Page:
newsweek

The disaster we’ve wrought on the world’s oceans may be irrevocable

In the great halls of La Boqueria, Barcelona’s central market, tourists, foodies and cooks gather every day to marvel at the fresh food, like pilgrims at the site of a miracle. The chief shrines are the fish counters, where thousands of sea creatures making up dozens of species gleam pink and gray on mounds of ice. But to many ocean scientists this is not a display of the ocean’s bounty but a museum—by the end of this century, many of these animals may be history due to man’s reckless abuse of the planet. As we keep dumping greenhouse gases into the air, the oceans keep sucking them up, making the waters deadly to their inhabitants.

On the Boqueria’s fish stands I count 10 types of bivalves—creatures like clams, oysters and mussels that use calcium carbonate to make their endlessly varied shells. In as little as 20 years they will be very different and, in some parts of the world, entirely gone. Then there are the ranks of huge Asian prawns and tiny shrimps, terra-cotta crabs from Scotland, and lobsters, magnificent admirals in blue fringed with gold. Lucky for them, these creatures make their shells differently (mostly out of a polymer called chitin), so the rapidly acidifying waters of our oceans won’t dissolve them as it will the exteriors of the bivalves. But the acidification—which some scientists believe is the fastest change in the ocean’s chemistry in 300 million years—appears to harm the working of the gills and change the behavior of the crustaceans when they are very young.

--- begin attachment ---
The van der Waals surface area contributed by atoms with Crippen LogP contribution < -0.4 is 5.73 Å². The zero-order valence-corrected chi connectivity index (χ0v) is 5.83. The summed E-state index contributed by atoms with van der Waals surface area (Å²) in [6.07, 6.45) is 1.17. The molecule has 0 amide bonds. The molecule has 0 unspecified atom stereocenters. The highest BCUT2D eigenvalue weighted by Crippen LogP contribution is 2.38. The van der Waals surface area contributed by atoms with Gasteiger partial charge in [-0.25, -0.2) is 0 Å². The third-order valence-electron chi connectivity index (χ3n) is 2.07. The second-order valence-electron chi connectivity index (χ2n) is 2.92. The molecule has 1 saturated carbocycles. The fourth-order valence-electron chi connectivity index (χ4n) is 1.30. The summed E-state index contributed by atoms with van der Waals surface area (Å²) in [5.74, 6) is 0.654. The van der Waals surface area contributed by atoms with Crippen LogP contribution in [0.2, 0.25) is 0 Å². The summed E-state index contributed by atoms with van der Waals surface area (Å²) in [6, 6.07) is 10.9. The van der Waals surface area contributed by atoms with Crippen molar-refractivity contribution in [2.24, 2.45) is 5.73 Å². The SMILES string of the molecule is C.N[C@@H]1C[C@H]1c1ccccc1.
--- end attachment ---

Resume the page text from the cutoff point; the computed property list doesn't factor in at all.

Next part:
On the crushed ice sit a dozen kinds of finned creatures that the Spanish love—monkfish, hake, sardines, tuna. The Spaniards eat more fish than anyone else in Europe. The effect of changing ocean chemistry on fish health, longevity and reproduction is not yet certain. But even now, many species on the Boqueria stalls are also on one or more European “at-risk” lists: under threat because of overfishing or changes in the chain of foods that supply them, or from the bigger threat of the changing ocean biogeochemistry.

Follow us

We are here to bring the world of ecosocialism to life.

Like Us On Facebook

Facebook Pagelike Widget
What Might An Ecosocialist Society Look Like?
On Sept 19, 2023 ahead of the Climate Ambition Summit in New York City, climate activists gathered for a rally and civil disobedience outside Bank of America Tower in Midtown Manhattan as part of the March to End Fossil Fuels wave of actions resulting in multiple arrests. Activists demand Bank of America to “Defund Climate Chaos and Defend Human Rights” Photo: Erik McGregor (CC BY-NC 2.0 Deed)

Let’s Save Each Other

Let’s Save Each Other

Illustration by Stephanie McMillan. Used with permission